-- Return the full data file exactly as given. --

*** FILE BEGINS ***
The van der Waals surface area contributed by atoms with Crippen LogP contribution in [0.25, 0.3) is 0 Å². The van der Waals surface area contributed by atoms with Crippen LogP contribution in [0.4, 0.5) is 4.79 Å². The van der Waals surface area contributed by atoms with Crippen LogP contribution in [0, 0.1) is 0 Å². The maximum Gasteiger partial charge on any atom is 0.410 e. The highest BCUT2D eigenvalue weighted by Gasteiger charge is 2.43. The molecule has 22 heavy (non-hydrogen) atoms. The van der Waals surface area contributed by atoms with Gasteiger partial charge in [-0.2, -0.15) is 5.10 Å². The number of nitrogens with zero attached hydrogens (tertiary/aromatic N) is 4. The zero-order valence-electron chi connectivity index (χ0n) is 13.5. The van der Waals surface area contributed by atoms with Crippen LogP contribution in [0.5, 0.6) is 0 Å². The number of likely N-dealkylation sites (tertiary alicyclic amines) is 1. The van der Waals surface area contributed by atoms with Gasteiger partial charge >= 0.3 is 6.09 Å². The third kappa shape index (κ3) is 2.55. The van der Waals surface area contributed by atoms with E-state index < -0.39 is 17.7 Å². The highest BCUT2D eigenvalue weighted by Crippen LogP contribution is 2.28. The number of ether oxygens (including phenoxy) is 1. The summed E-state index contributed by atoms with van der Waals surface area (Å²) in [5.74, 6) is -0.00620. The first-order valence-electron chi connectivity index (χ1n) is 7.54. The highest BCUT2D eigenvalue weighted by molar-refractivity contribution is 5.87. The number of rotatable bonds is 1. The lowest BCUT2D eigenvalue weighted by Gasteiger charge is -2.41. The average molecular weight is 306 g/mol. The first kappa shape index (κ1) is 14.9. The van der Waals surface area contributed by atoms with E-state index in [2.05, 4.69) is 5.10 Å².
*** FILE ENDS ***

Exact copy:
The van der Waals surface area contributed by atoms with Crippen LogP contribution in [0.25, 0.3) is 0 Å². The van der Waals surface area contributed by atoms with Crippen LogP contribution in [0.4, 0.5) is 4.79 Å². The van der Waals surface area contributed by atoms with Crippen LogP contribution in [0, 0.1) is 0 Å². The maximum Gasteiger partial charge on any atom is 0.410 e. The highest BCUT2D eigenvalue weighted by Gasteiger charge is 2.43. The molecule has 22 heavy (non-hydrogen) atoms. The van der Waals surface area contributed by atoms with Gasteiger partial charge in [-0.2, -0.15) is 5.10 Å². The number of nitrogens with zero attached hydrogens (tertiary/aromatic N) is 4. The zero-order valence-electron chi connectivity index (χ0n) is 13.5. The van der Waals surface area contributed by atoms with Crippen LogP contribution in [0.5, 0.6) is 0 Å². The number of likely N-dealkylation sites (tertiary alicyclic amines) is 1. The van der Waals surface area contributed by atoms with Gasteiger partial charge >= 0.3 is 6.09 Å². The third kappa shape index (κ3) is 2.55. The van der Waals surface area contributed by atoms with E-state index < -0.39 is 17.7 Å². The highest BCUT2D eigenvalue weighted by Crippen LogP contribution is 2.28. The number of ether oxygens (including phenoxy) is 1. The summed E-state index contributed by atoms with van der Waals surface area (Å²) in [5.74, 6) is -0.00620. The first-order valence-electron chi connectivity index (χ1n) is 7.54. The highest BCUT2D eigenvalue weighted by molar-refractivity contribution is 5.87. The number of rotatable bonds is 1. The lowest BCUT2D eigenvalue weighted by Gasteiger charge is -2.41. The average molecular weight is 306 g/mol. The first kappa shape index (κ1) is 14.9. The van der Waals surface area contributed by atoms with E-state index in [2.05, 4.69) is 5.10 Å².